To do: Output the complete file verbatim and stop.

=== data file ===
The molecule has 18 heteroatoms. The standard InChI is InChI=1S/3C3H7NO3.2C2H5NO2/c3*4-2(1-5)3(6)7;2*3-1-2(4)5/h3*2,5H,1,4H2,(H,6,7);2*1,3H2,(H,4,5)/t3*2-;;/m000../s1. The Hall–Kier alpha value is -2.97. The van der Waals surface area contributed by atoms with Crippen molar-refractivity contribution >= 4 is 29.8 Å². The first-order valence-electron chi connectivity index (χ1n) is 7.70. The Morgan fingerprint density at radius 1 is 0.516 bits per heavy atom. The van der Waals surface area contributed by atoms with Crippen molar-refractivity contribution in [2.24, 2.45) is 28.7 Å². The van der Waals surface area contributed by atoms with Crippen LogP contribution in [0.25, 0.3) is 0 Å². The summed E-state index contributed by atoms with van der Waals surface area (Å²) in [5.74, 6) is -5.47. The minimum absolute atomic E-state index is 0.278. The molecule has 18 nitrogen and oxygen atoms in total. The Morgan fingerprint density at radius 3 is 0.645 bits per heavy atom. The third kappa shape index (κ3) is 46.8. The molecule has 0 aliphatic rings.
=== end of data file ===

The molecule has 18 heteroatoms. The standard InChI is InChI=1S/3C3H7NO3.2C2H5NO2/c3*4-2(1-5)3(6)7;2*3-1-2(4)5/h3*2,5H,1,4H2,(H,6,7);2*1,3H2,(H,4,5)/t3*2-;;/m000../s1. The Hall–Kier alpha value is -2.97. The van der Waals surface area contributed by atoms with Crippen molar-refractivity contribution >= 4 is 29.8 Å². The first-order valence-electron chi connectivity index (χ1n) is 7.70. The Morgan fingerprint density at radius 1 is 0.516 bits per heavy atom. The van der Waals surface area contributed by atoms with Crippen molar-refractivity contribution in [2.24, 2.45) is 28.7 Å². The van der Waals surface area contributed by atoms with Crippen LogP contribution in [0.25, 0.3) is 0 Å². The summed E-state index contributed by atoms with van der Waals surface area (Å²) in [5.74, 6) is -5.47. The minimum absolute atomic E-state index is 0.278. The molecule has 18 nitrogen and oxygen atoms in total. The Morgan fingerprint density at radius 3 is 0.645 bits per heavy atom. The third kappa shape index (κ3) is 46.8. The molecule has 0 aliphatic rings.